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What's happening : official publication of the High Point Model City Commission. volume (None) 19??-197?, March 10, 1972, Image 2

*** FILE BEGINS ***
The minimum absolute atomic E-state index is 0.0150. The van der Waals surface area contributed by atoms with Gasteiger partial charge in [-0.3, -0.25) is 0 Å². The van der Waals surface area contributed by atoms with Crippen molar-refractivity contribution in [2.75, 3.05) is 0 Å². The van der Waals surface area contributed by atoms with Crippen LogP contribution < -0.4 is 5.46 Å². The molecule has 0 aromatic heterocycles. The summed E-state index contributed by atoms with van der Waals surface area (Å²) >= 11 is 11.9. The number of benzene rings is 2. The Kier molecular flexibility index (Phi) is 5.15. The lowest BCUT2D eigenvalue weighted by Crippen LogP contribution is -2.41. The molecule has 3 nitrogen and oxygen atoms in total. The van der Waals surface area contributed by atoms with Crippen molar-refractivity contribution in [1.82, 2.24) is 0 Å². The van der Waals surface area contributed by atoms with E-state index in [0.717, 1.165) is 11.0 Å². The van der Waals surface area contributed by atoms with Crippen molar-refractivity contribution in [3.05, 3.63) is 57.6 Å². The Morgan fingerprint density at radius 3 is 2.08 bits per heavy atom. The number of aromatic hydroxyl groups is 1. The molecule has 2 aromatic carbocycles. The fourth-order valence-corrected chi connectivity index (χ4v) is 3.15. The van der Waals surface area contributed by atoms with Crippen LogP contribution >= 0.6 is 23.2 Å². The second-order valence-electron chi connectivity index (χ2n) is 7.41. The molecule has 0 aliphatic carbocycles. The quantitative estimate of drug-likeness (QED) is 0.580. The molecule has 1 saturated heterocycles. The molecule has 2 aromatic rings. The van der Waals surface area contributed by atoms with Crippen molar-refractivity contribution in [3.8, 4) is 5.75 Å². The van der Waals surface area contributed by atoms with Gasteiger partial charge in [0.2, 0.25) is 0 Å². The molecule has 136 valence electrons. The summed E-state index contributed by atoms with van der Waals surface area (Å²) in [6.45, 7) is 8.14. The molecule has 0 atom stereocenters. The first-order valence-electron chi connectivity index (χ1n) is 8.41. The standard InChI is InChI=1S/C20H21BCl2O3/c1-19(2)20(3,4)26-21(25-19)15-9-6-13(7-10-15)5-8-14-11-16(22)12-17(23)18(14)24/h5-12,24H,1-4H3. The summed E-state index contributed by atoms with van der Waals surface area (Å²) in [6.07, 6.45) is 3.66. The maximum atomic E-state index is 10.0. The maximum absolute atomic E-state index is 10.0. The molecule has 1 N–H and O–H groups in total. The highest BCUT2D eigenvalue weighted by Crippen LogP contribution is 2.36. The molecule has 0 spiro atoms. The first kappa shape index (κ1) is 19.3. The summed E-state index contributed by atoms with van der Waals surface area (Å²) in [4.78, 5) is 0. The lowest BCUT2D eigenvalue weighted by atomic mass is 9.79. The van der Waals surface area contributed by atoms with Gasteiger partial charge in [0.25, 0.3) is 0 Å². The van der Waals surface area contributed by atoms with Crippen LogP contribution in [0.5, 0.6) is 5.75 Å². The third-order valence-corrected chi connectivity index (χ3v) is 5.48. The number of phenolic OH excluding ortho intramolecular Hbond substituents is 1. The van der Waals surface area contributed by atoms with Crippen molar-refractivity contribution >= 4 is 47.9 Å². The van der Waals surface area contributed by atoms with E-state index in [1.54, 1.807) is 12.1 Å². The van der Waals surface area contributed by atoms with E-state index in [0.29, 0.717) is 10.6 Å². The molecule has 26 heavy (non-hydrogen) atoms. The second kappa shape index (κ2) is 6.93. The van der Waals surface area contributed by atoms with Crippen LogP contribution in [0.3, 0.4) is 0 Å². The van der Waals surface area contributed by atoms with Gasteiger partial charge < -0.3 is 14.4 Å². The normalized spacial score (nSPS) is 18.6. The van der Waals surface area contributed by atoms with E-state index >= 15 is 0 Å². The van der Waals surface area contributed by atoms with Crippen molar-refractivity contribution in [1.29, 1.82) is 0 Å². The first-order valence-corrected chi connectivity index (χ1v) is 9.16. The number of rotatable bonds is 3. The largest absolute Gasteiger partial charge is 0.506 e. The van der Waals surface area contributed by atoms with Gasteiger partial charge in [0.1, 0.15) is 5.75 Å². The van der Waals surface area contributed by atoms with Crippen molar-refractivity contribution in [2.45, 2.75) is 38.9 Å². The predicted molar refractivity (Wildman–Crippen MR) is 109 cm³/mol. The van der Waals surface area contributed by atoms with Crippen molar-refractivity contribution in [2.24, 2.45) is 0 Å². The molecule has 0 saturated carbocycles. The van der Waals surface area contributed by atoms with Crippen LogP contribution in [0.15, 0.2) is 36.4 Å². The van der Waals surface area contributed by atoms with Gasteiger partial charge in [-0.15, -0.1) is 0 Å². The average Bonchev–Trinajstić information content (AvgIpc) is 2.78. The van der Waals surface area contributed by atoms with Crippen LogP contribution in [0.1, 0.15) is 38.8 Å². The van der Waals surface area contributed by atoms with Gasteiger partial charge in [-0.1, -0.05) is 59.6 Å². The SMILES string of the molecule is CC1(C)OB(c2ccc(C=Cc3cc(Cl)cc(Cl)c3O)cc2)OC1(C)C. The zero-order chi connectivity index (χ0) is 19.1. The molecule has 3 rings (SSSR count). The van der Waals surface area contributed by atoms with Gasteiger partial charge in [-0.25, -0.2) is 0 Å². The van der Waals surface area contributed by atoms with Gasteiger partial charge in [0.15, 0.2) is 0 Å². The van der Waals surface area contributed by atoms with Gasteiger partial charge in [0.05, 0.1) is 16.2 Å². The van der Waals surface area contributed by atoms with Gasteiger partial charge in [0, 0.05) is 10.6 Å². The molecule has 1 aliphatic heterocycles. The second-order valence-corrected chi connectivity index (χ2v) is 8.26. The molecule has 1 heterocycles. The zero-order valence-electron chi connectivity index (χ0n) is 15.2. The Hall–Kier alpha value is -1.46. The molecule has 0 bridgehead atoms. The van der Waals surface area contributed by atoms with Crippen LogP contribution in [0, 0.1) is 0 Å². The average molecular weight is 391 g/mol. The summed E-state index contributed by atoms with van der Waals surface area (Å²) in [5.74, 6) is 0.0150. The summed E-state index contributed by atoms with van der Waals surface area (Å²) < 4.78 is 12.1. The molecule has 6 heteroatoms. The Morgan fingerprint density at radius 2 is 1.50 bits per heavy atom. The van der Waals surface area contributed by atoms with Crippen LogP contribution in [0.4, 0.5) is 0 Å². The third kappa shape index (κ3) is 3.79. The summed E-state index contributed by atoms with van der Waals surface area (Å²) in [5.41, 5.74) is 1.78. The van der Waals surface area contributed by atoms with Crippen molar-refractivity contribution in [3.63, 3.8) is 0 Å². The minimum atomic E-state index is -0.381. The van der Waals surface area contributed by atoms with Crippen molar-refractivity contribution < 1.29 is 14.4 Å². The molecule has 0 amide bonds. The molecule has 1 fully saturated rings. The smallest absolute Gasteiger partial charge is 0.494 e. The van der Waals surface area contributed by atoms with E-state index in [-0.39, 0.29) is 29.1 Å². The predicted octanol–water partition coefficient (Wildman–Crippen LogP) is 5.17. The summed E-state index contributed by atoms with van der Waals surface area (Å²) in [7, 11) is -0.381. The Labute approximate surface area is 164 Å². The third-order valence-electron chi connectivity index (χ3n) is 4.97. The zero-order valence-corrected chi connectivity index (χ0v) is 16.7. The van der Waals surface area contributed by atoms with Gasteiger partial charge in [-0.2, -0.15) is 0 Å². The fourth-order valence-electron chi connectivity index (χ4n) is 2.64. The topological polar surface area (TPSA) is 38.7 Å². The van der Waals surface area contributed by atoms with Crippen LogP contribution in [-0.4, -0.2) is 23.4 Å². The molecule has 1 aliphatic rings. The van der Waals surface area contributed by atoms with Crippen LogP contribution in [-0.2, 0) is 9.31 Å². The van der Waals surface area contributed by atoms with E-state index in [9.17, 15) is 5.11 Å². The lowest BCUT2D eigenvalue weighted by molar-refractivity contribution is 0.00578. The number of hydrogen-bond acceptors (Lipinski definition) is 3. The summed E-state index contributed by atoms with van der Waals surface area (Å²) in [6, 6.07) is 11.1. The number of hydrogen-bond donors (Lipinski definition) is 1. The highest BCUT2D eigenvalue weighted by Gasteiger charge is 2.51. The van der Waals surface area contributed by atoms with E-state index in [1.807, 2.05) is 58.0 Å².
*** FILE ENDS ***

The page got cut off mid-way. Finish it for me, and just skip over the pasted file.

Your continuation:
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Day Care Program In Limbo (Continued from page 1) ing needed child care services, could be that it paves the way for this future plan not only in North Carolina, but in other states throughout the South east, it is believed. School boards in all cities in which this state-sponsored program is of fered are responsible for finding the children and the space for operation. Training of teachers and technical assistance have been promised by the Department of Public Instruction. All a school board must do is to request the program. In High Point, additional help for operation is avail able through Fore-See. To date, no such request has been made by the local school board. At the Februar)' town meeting, Dr. James Jenkins, co-ordinator of all efforts in Make Sure Your Child Gets Vaccinations Make sure that your child receives the combined Red Measles and Ger man Measles vaccination between March 10 and March 26. This com bined vaccination is for children ages 1-12 and will be given in the pubhc schools as well as other places in the city. The vaccination will be given on Sunday, March 26, between 12:30 and 3:00 p.m. at the Health Department on Montlieu Avenue and at Hillside Recreation Center on Vail Street. Parents have already received let ters from the schools concerning the campaign. For additional information, call the Health Department, 883-9166. the state for the new program, stated his eagerness to work with local school administrators to get child care for six-year-olds established in High Point as soon as possible. Formal letters from the ofiBce of Dr. A. Craig Phillips, state superintendent of Public Instruction, to Dr. Dean B. Pruette, High Point schools superin tendent, have made it clear that the state is “happy to include High Point in the North Carolina Child Develop ment Program based on the release of Title IV-A funds for our use, and providing your agency supplies the 25 percent matching funds.” In further correspondence, the Fore-See Agency has assured the sup erintendent’s office that “the necessary local matching funds for a five- and six-year-old program are presently available through this agency. Such a program must meet the conditions and standards set forth in the agree ment between the Departments of Public Instruction and Social Serv ices.” The letter went on to note that Dr. Jenkins was at the superinten dent’s disposal for discussion and ex pedition of the program in High Point. NO FUNDS’ Dr. Pruette, on the other hand, ex plains that no funds have been re leased from the Social Services De partment. “No funds have been forth coming from the state, so where is the money going to come from?” he said. “We (the school board) made a proposal with Model Cities last year ^God’s Farm’ Replaces Juvenile Reform School (Continued from page 1) In the informar atmosphere of the farm, Thomas hopes, boys can be helped to discover who they really are, and what they want out of life. “Most of these young people are con fused, they have a background of police records and family trouble,” he went on. “We want to show them a way out, that they can break away from the pattern.” Around the farm the boys will work with the livestock and machinery, as signed what Thomas calls the dirtiest jobs the first week, and assuming more responsibility as the program progresses. LOOK FORWARD “We want to say, ‘All right, we trust you, and we’re going to trust you until you prove us difFerently,”* said Thomas. “We’re not looking at pasts, but looking forward. “We want to say, ‘You are a worth while individual, you have potentials, we’re going to try to help you. . .’” To help the boys, Thomas hopes to be sensitive to the needs of the in dividual boys. When he finds an in- for a kindergarten and they weren’t in a position then to accept it. As far as I know, there is no kindergarten program in the planning stage,” he went on. “So I just don’t know much about it.” Pruette voiced concern over where the centers would be located, and where the participants would come from. ‘Where would you have it, and who would be enrolled? There are no guidelines drawn up under which we’d operate such a program,” he said. “I’m in favor of kindergartens, but it becomes quite a different thing when it comes to day care. . . . We operate pubHc schools. We don’t have any money to finance kinder gartens,” said Pruette. The proposed developmental day care program, which rests on the will ingness of city school systems not to fund it, but to administer it, has not yet been brought before the High Point Board of Education as a body for approval or rejection. Meanwhile, Jenkins and others in Raleigh describe themselves as “ready to do business” and wait only upon the invitation from High Point to put the wheels in motion. LEGAL SERVICES - Michael Mc Gee has joined the High Point Legal Services office, 106 E. Grimes Street. McGee, a 1971 graduate of the Uni versity of North Carolina Law School, will work with John Poisson, senior staff attorney, in providing free non- criminal legal advice and courtroom representation to High Point residents certified by the county Department of Social Services. The new attorney, who comes to the city from a practice iii Raleigh, replaces Kenneth Glusman. Legal Services is a federally funded project available to many Model Neighborhood residents, depending upon their income. Unity Club Organized By Neighborhood Teens terest shown, he hopes to build on that interest and eventually perhaps see that the boy pursues it in a trade school. So far as Youth Unlimited is con cerned, the day camp is an experi ment. Furthermore, Thomas knows of no other such program for young men on probation anywhere else. When the project reaches its po tential, it will operate weekend re treats and 12-week sessions for up to 15 participants Monday through Fri day. A professional counselor will be brought in for group therapy, and an additional staff member to assist Thomas will eventually be hired. One important by-product of the experience on the farm. Youth Un limited hopes, will be shortened court sentences and prayers for judg ment. When a need and a desire are shown, counselors will also help boys find jobs or return to school. “We do all this, hope for the best, and see what comes of it. In each one of them there is something good,” said Thomas. “We want them to rea lize it too.” A couple of months ago a group of Model Neighborhood teenagers ap proached the Model Cities Citizen Par ticipation oflBce and said, “We need some place to go.” Milton Stallings, CP director, set January 27 for an organizational meet ing. Nineteen young students were present, and the Unity Club was bom. Since that time, about ten more eleventh- and twelfth-graders have been added to the roster. The group meets at 7 p.m. most Thursdays at the Citizen Participation oflBce, 1315 Franklin Street. The Unity Club — which grew out of a need for evening activities and a meeting place — is a club formed by young people for young people. Adult guidance is provided by Eva B. Stew art, retired high school English teach er, who says her role is to “sit in, give direction. But I have no affiliation, and no title that I know of.” According to Mrs. Stewart, the pur pose of the Unity Club is “to aid youth in all matters of civic interest and need; to initiate, organize and con duct programs which are helpful to youth of this community. The main aim seems to be to provide a place at least one evening a week, rather than meeting on a street comer.” Mrs. Stewart added that the group was “dedicated to wholesome recre ation and community service.” To carry out these objectives, the club plans a beautification week, a service project to help families with yard work, field trips to nearby historic sites, discus sions with guest speakers on current topics, and dances. Officers of the club include presi dent, Darrell Ingram; secretary, Mary Brown; and treasurer, Carl Scott. “We’re finding a lot of leadership that needs channeling,” said Mrs. Stewart. “These young people need so much . . . I’m suggesting they bring in speakers on parliamentary proce dure, personal hygiene, male-female relationships, dope, all sorts of topics.” The Unity Club, which has only Model Nei^borhood residents on its membership list now, is open to any one in the high school, junior and senior age range. A schedule of activi ties can be obtained by contacting a club officer, Mrs. Stewart, or the CP office. WHATS HAPPENING is published bimonthly by the Model Cities Com mission of High Point, North Carolina, William S. Bencini, Mayor; Dr. Otis E. Tillman, Commission Chairman; Don J. Forney, Director; Cedi A. Brown, Information and Evaluation Specialist. OflSces of the agency are located at 609 S. Main St., High Point, N. C. 27260. Telephone 885-9081. The preparation of this magazine and its free distribution were financially aided and made possible through a federal grant from the United States Department of Housing and Urban Development under Title I of the Demonstration Cities and Metropolitan Act of 1966. Editor Emily Hedrick